My partner and I have an ongoing joke that goes something like this: “When and if we get the funds, we should do X, Y, or Z”. It might be painting the house, or getting a desired medical elective treatment, or going on a long trip.  It could be anything we want to do and can’t at the moment, because we don’t have the funds to do it, just yet.

One of us almost always adds: “When you win the lottery …”. Always the other person. Always implying that we might never get those desired funds without what amounts to Divine Intervention.

Yes, someone does indeed eventually win the lottery. But given there are millions of others playing with you, and that there are millions of combinations of numbers to choose, it’s so unlikely that you’ll win that it gets close to amounting to Divine Intervention.

And yet, there is a tiny voice inside me that says: “I have as much chance as anybody. It has to be my turn now!”

As if there are ‘turns’, and that there is a universal ‘fairness’ that lets everyone win at least once. Even so, practically all of us (well, millions of us) automatically focus on the possibility of winning instead of the probability of losing, forgetting that it is a remote possibility against an almost certain probability.

It seems we are all optimists – and that is a really good thing. But what I’m also advocating is the injection of a certain amount of down-to-earthiness: if I even unconsciously count on getting a large amount of money to solve my financial woes, then I might spend as if that is imminently true. However, if I count only on what I know to be true – like, what I’m actually earning right now – then I’ll be a lot more frugal … and stand a bigger chance of having what I really need when I really need it.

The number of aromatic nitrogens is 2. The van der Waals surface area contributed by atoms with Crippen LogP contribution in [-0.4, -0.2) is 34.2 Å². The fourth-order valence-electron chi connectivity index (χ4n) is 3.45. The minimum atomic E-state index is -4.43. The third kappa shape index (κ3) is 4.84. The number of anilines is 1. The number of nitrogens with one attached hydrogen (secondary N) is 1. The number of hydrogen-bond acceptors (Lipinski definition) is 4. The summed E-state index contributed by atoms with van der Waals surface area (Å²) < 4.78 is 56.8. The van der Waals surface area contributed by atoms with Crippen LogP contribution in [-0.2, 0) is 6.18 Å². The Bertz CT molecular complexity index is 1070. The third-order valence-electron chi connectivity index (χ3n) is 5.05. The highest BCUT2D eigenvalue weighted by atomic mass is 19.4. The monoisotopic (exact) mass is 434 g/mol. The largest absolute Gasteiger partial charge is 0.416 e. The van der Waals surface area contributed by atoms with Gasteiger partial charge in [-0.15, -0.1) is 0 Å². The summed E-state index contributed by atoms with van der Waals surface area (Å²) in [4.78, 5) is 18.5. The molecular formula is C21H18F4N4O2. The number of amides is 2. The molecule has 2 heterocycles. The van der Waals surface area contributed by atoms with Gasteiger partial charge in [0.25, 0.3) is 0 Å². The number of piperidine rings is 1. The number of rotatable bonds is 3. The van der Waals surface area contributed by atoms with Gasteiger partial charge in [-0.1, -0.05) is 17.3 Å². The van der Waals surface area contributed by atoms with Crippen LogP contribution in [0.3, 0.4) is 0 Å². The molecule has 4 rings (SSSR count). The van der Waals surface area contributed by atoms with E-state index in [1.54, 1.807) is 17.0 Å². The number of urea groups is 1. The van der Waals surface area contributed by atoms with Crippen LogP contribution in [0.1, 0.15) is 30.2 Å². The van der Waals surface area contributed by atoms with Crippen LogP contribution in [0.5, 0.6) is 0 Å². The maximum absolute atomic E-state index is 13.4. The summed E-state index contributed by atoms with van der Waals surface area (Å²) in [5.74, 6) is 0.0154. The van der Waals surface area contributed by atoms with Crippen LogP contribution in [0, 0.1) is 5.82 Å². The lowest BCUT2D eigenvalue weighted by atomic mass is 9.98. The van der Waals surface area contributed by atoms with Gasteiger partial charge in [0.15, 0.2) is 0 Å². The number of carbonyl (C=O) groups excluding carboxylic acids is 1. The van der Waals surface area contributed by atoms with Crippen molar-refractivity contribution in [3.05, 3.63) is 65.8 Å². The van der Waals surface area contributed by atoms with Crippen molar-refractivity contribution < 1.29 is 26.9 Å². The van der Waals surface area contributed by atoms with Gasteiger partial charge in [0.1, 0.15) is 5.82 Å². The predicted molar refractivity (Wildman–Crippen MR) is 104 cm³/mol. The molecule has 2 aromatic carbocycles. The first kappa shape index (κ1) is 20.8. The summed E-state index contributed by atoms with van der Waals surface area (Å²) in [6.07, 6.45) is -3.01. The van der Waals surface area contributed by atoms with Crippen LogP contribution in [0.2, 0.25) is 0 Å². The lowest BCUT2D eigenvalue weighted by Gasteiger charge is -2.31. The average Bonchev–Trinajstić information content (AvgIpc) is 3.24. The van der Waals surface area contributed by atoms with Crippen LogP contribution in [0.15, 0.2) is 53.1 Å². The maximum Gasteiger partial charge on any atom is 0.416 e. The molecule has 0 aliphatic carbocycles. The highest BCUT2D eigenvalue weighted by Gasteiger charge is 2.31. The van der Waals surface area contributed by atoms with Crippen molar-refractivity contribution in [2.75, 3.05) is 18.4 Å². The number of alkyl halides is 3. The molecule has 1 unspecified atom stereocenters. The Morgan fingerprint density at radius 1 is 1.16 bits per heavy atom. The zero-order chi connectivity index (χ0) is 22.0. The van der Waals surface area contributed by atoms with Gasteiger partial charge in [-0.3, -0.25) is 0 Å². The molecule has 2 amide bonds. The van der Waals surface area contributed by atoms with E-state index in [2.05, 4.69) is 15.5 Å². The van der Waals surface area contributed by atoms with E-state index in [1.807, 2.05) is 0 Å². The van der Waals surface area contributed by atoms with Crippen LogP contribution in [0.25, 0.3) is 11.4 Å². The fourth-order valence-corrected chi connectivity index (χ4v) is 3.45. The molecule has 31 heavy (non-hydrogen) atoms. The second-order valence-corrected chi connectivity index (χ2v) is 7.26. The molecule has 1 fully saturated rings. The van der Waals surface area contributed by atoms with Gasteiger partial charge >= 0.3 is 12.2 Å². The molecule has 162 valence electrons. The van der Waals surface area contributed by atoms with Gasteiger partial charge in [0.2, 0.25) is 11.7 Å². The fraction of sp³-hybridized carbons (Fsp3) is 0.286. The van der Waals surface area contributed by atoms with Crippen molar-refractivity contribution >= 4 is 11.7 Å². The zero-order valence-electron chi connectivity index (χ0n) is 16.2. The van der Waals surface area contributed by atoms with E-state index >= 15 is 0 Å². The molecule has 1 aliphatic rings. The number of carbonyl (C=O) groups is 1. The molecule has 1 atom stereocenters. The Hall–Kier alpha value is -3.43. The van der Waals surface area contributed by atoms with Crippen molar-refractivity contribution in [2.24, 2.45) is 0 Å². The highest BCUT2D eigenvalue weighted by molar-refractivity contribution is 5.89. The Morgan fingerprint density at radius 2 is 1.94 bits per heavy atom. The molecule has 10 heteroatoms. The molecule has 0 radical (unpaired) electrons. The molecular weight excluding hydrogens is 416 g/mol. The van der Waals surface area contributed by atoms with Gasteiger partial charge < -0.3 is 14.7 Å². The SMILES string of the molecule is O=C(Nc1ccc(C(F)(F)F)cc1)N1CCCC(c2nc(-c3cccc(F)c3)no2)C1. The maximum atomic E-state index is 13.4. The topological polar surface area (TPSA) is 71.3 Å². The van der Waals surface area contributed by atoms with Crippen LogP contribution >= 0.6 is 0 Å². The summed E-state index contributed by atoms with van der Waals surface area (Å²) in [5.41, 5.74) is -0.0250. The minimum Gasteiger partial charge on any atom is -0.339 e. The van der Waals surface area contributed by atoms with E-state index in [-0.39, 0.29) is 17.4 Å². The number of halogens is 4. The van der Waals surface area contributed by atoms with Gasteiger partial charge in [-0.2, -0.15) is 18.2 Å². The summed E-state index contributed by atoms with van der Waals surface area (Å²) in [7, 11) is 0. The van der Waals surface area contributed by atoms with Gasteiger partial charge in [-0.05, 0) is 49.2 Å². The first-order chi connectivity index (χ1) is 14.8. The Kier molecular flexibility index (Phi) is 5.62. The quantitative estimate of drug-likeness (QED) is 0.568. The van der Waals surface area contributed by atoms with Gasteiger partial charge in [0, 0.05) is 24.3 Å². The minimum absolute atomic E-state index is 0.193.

Winning the lottery very likely won’t happen for us; winning in life can be almost certainly probable if we learn to care for ourselves emotionally, mentally, spiritually, and physically – including financially.

This blog is as much a reminder to myself as it is for anyone else. I hope it helps.

Would winning the lottery make you happier?


Quote of the Week

Life is a lottery that we’ve already won. But most people have not cashed in their tickets.”
― Louise L. Hay


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